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  • A Complex Parade: Problems and Prospects for Picturing the Nation
  • Wilfred M. McClay (bio)

On October 23, 2008, representatives from the United Kingdom’s Arts and Humanities Research Council (AHRC) and the United States’ National Endowment for the Humanities (NEH) met for a day-long conference at the Old Post Office in Washington, D.C., entitled “Picturing the Nation.” The inspiration behind the conference was the remarkable popular success of the NEH’s “Picturing America” program, which made available to schools and libraries across the United States a selection of forty high-quality reproductions of masterworks of American art depicting characteristic American scenes and themes.1 The AHRC was interested in exploring how a similar set of masterworks might beassembled for the UK, allowing for its very different history and culture.

The images in “Picturing America,” which range from a portrait of Paul Revere to a photograph of the Selma-to-Montgomery march, and from Emanuel Leutze’s “Washington Crossing the Delaware” to Joseph Stella’s “Brooklyn Bridge,” made no claim to be canonical. They were not Ten Commandments but Forty Suggestions. And yet the point was to draw together a collection of images that are common and familiar, but also rich and complex; illustrative of American life, but also worth knowing in their own right.

The goal of a project like “Picturing America” can be defined in various ways. Partly it is a matter of establishing cultural literacy, identifying images and referents that every one should know. But it is also a matter of providing mental furniture, i.e., furnishing the essential preconditions for other kinds of cultural reflection, conversation, citizenship, and shared memory. These works of art are civilizational markers, points of general reference, tools for cultural orientation. Such images also are often polyvalent in meaning—rich, full, and many-faceted, incapable of being contained or controlled by any interpreter or community of interpretation.

It is useful to think of our experience of public buildings and public spaces as a point of comparison. To carry around in one’s head the knowledge of a familiar public building or street is to gain entrée into a cultural meaning that helps us transcend our sense of individuality. But we are not only talking about the places that are seen as consciously memorializing the past. We are talking about everything, down to the names of streets and buildings and bridges and airports and neighborhood landmarks. These mark the places where many thousands of people who came before us have walked, and fallen in love, and grieved, and died, and gone about the ordinary and pluriform business of life. It is one of the public uses of art to connect us in just this way with the lives of those others, to usher us out of the caves of our limited experience into a common public world by providing a number of shared and worthy objects of contemplation. So, to put it in a word: a collection like “Picturing America” is about commonality, rather than canonicity.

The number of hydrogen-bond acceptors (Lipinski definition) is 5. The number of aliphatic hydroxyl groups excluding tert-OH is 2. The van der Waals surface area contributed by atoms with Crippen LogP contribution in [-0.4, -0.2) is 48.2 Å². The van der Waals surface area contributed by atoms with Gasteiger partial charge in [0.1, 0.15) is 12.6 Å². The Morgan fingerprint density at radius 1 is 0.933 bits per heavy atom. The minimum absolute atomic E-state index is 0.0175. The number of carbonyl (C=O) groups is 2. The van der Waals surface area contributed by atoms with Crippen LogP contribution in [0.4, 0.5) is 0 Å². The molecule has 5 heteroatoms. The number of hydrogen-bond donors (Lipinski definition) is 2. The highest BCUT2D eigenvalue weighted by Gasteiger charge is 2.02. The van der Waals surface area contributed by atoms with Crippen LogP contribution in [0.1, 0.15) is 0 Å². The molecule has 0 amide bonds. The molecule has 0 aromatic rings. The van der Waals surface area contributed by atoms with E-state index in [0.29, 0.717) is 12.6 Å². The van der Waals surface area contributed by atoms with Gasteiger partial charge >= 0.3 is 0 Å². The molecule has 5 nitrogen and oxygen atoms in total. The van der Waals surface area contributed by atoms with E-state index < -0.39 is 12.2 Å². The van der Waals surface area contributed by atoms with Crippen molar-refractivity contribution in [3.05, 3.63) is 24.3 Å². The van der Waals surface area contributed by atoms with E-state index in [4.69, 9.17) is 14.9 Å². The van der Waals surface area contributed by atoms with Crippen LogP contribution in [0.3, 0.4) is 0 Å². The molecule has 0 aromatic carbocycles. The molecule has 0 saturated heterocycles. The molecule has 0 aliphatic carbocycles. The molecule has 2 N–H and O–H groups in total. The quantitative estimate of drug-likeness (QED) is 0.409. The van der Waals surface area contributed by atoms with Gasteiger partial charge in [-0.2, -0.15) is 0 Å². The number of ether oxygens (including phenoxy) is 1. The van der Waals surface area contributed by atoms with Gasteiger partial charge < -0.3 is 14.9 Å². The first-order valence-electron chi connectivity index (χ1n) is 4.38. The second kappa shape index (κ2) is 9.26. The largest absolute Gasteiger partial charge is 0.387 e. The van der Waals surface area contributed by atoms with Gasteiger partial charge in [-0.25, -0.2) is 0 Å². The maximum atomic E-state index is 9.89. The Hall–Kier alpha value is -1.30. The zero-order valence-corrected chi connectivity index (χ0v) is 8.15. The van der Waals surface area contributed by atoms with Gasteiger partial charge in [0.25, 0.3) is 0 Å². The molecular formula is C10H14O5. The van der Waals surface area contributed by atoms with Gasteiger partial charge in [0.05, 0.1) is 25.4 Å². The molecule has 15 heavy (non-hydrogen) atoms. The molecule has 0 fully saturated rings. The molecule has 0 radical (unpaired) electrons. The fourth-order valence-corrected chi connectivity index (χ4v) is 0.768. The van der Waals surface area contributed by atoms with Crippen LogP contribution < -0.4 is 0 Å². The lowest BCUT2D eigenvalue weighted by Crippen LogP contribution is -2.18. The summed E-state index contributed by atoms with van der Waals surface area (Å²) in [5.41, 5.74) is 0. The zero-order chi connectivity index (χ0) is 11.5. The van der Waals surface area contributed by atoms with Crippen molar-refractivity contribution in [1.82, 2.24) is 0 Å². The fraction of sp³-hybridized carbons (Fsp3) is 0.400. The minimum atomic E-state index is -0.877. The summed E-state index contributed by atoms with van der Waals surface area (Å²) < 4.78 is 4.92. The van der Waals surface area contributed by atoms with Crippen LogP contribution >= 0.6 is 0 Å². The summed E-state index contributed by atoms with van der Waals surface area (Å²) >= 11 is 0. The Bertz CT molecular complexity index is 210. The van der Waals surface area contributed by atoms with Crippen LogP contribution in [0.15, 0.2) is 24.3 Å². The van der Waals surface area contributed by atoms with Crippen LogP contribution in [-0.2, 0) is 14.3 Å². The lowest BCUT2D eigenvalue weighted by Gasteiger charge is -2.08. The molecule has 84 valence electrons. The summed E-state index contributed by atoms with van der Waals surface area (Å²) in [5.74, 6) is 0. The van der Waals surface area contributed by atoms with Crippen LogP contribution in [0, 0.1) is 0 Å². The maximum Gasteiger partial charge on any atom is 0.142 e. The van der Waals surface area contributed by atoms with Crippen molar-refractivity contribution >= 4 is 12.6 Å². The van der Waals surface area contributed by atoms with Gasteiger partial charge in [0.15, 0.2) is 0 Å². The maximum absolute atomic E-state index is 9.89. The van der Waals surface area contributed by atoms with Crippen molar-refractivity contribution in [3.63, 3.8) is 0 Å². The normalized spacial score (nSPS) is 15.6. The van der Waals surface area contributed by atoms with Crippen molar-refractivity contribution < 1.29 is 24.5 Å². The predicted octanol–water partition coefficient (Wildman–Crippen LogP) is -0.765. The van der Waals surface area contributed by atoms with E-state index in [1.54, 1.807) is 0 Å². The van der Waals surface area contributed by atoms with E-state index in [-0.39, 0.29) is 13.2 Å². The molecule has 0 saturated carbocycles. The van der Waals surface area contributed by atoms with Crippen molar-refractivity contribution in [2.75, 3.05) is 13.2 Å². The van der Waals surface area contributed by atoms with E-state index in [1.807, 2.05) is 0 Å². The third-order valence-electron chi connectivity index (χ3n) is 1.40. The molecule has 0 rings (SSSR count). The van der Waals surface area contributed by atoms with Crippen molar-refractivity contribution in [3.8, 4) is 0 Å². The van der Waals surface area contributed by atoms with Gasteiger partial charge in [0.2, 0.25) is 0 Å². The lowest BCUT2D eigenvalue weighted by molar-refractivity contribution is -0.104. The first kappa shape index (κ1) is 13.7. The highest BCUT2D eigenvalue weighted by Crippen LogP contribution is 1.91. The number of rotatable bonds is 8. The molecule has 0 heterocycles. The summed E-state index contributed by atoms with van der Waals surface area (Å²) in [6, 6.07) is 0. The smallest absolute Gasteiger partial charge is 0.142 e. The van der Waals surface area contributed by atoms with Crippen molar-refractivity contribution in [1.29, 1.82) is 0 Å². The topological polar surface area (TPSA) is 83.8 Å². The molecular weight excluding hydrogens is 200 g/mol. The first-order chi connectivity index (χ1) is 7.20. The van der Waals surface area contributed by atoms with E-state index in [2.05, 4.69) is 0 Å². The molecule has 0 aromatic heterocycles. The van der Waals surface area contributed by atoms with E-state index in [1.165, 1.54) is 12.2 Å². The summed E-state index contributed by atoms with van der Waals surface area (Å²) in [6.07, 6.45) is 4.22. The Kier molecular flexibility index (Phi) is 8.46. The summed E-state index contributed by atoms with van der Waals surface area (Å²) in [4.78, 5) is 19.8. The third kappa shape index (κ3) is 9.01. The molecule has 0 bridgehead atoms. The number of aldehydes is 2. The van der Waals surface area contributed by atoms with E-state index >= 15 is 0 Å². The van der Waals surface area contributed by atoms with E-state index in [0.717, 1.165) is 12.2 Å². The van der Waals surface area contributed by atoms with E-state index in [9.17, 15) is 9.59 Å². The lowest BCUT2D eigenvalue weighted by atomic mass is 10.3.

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From The Arts (October 1921).

Our memories play tricks on us, and they are full of idiosyncrasy. That is why we so profoundly need landmarks, the tangible and visible things that we measure ourselves against: for their permanence. Not that we measure all aspects of our lives against such public landmarks; that would be both ghastly and inappropriate. (In this connection, I think of W. H. Auden’s famous words: “private faces in public places are wiser and nicer than public faces in private places.”) In our private lives we have other and better ways to remember, ones more suitable to such lives’ untranslatable [End Page 2] particularities and intimacies.

And yet there is confluence. The best and least conflict-ridden of all secular American holidays, Thanksgiving, is a moment in which private and idiosyncratic markers receive a rare kind of public visibility and endorsement. Small wonder that Norman Rockwell (one of the “Picturing America” artists) made it the subject of some of his most memorable work.

Commonly acknowledged landmarks, then, serve to lift us out of our idiosyncrasy and isolation into a world of common experience. It...